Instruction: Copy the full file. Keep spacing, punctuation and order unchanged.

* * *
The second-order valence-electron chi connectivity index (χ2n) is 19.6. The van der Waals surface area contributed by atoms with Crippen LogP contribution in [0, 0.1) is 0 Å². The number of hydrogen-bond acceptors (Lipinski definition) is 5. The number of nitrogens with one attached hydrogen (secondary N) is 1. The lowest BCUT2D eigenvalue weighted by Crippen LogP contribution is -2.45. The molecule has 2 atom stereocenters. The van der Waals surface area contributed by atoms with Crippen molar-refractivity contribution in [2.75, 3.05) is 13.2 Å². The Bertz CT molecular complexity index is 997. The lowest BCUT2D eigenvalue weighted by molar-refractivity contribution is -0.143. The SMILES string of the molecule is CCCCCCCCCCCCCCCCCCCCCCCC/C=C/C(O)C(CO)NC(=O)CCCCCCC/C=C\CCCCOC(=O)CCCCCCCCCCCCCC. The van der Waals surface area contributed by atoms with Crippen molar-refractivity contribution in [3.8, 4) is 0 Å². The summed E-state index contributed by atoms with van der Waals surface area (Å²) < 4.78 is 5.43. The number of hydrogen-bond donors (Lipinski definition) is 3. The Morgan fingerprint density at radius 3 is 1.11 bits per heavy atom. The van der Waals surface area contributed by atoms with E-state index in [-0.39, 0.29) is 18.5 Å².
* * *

The second-order valence-electron chi connectivity index (χ2n) is 19.6. The van der Waals surface area contributed by atoms with Crippen LogP contribution in [0, 0.1) is 0 Å². The number of hydrogen-bond acceptors (Lipinski definition) is 5. The number of nitrogens with one attached hydrogen (secondary N) is 1. The lowest BCUT2D eigenvalue weighted by Crippen LogP contribution is -2.45. The molecule has 2 atom stereocenters. The van der Waals surface area contributed by atoms with Crippen molar-refractivity contribution in [2.75, 3.05) is 13.2 Å². The Bertz CT molecular complexity index is 997. The lowest BCUT2D eigenvalue weighted by molar-refractivity contribution is -0.143. The SMILES string of the molecule is CCCCCCCCCCCCCCCCCCCCCCCC/C=C/C(O)C(CO)NC(=O)CCCCCCC/C=C\CCCCOC(=O)CCCCCCCCCCCCCC. The van der Waals surface area contributed by atoms with Crippen molar-refractivity contribution in [3.8, 4) is 0 Å². The summed E-state index contributed by atoms with van der Waals surface area (Å²) < 4.78 is 5.43. The number of hydrogen-bond donors (Lipinski definition) is 3. The Morgan fingerprint density at radius 3 is 1.11 bits per heavy atom. The van der Waals surface area contributed by atoms with E-state index in [-0.39, 0.29) is 18.5 Å².